The Presidential election will be held in early November. The next president will be tasked with helping the U.S. economy recover from a funk brought on by the bursting of the residential housing bubble and ensuing Great Recession that also slowed the global economy. It is generally assumed that Republicans are pro-business and good for the economy, while Democrats are focused on regulation and related tax-and-spend initiatives to encourage government growth at the expense of private businesses. The reality is that the difference isn't as stark as people might expect.
Bad for Business?
As strange as it may sound, diehard Republicans believe that President Barack Obama's tenure has been disastrous to U.S. business. Stock market returns so far during his tenure tell another story. A recent Reuters article detailed that the S&P 500 is up some 74% since Obama took office in late January 2009. Of course, luck has much to do with the fact that he came into office just as the stock market was bottoming from the credit crisis, but it is somewhat surprising to learn that this is the strongest first-term performance since Dwight Eisenhower served his first term back in the 1950s.
Another study published by Bloomberg went into more depth on the issue of whether Democrats or Republicans are better for the economy. It cited work by Richard Carroll, who performed an analysis and ranked economic performance for presidents starting with Harry Truman following the Great Depression.
Truman was ranked the highest and happens to be a Democrat. Of course, the post-war boom was one of the strongest economic performance periods in U.S. history, so Truman may have also lucked out with his timing as America's leader. Carroll's analysis also detailed that Truman's tenure saw a budget surplus, reduction in national debt and a record-low unemployment rate of 4%.
The second spot also went to a Democrat: John F. Kennedy, who was followed by Democrat Lyndon B. Johnson. Next on the list were Republican Dwight D. Eisenhower, Republican Gerald Ford, Democrat Bill Clinton, Republican Richard Nixon, Republican Ronald Reagan, Democrat Obama, Republican George Bush Sr., Democrat Jimmy Carter and finally Republican George W. Bush.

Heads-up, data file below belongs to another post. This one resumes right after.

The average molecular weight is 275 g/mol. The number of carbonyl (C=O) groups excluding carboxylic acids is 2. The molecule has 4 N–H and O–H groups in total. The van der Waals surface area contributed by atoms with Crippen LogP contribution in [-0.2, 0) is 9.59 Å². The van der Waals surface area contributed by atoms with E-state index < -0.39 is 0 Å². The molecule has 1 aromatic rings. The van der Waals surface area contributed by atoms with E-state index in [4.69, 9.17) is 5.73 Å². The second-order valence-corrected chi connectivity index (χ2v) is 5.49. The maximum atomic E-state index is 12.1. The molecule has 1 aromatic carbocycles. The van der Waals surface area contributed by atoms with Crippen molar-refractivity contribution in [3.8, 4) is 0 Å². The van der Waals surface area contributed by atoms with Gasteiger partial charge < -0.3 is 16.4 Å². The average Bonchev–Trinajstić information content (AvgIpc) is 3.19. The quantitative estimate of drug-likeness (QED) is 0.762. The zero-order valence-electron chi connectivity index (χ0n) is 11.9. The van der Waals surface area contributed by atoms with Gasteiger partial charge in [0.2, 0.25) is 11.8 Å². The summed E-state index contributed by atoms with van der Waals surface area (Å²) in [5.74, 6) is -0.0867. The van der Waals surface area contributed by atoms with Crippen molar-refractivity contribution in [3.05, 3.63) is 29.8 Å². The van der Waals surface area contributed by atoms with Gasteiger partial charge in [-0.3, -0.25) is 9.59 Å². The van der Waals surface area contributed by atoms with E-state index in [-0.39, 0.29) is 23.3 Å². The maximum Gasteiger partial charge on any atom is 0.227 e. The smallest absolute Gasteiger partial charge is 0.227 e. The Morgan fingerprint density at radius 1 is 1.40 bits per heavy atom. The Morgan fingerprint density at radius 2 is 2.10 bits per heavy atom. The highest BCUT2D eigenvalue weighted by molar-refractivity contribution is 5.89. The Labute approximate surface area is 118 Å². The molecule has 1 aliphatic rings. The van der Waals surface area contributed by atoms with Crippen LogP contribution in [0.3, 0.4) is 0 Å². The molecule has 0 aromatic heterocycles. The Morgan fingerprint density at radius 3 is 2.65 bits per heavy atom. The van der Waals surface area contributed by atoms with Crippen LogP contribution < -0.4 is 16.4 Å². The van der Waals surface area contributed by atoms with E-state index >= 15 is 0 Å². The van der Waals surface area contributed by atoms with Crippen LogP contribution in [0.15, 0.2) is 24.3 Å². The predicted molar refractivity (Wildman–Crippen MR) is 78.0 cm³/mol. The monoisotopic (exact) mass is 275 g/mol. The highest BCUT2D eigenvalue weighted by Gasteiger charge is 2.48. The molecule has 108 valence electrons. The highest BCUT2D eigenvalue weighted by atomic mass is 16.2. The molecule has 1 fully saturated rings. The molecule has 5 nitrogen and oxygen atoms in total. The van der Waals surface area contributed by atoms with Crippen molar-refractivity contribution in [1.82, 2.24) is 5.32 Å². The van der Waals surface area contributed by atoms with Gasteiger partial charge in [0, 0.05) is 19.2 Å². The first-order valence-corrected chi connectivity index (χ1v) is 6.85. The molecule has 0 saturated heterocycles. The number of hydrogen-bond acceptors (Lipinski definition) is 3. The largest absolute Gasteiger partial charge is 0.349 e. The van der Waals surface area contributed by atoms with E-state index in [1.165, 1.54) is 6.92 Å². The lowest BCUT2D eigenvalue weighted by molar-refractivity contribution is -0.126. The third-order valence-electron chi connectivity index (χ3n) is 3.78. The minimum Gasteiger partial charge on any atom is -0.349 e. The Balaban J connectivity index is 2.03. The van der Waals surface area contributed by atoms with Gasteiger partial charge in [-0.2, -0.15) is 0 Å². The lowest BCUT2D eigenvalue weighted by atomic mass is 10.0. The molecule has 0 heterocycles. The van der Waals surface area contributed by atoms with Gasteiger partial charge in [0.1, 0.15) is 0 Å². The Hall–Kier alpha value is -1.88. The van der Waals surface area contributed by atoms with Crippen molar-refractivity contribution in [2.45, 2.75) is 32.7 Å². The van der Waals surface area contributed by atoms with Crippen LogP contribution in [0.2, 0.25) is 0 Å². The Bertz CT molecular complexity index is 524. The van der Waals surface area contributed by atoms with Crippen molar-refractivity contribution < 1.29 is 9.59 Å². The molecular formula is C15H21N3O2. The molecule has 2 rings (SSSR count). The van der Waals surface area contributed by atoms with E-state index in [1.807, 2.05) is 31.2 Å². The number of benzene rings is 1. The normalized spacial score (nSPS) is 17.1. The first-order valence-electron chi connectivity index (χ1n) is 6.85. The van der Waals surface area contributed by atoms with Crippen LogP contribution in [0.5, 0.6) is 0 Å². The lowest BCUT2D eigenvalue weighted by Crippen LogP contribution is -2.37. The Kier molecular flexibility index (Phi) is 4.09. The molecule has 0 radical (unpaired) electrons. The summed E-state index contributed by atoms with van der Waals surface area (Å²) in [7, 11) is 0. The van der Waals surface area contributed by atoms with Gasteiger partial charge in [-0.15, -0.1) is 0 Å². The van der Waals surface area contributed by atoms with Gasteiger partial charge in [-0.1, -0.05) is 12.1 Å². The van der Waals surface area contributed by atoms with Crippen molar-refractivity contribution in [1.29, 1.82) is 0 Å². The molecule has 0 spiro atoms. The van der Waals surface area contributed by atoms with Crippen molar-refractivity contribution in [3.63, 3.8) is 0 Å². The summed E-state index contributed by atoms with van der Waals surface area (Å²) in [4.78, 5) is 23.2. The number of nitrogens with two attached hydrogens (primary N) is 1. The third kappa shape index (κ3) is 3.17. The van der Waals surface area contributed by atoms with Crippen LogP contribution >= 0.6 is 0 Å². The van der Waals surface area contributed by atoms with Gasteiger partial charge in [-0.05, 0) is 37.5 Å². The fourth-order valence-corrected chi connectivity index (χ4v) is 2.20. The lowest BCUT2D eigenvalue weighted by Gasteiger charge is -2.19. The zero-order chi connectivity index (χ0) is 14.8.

As it turns out, Carroll's analysis resulted in a tie between Democrats and Republicans regarding which party affiliation was better for the economy. Somewhat surprisingly, the pro-business reputations of Reagan and both Bush presidents ranked toward the bottom of the list. Obama's ranking toward the bottom is not overly surprising, nor is Carter's rank as second last as he served during the difficult economic environment in the 1970s. Bill Clinton, a Democrat, ended up being quite supportive of business, but did serve during a period of strong overall economic performance.
Economic performance does have an impact on whether a president is likely to be elected for a second term. Ford, Bush Sr., and Carter failed to win re-election and the weak economy was seen as a primary culprit. Obama's unfavorable ranking in terms of economic performance may not bode well for his re-election chances come November.
Carroll's ranking dinged a president if the federal budget grew faster than the economy during his tenure. In this respect, both Republicans and Democrats served as presidents during periods where big government got bigger and calls into question whether Republicans are truly supportive of smaller government.
The Bottom Line
The real question might be if the government can truly be responsible for controlling the ups and downs in the business cycle. The Federal Reserve and other politicians in Congress certainly pulled together to help save the economy from financial ruin at the height of the credit crisis, but most of the time there are just too many considerations that go into supply and demand fluctuations in the economy in general.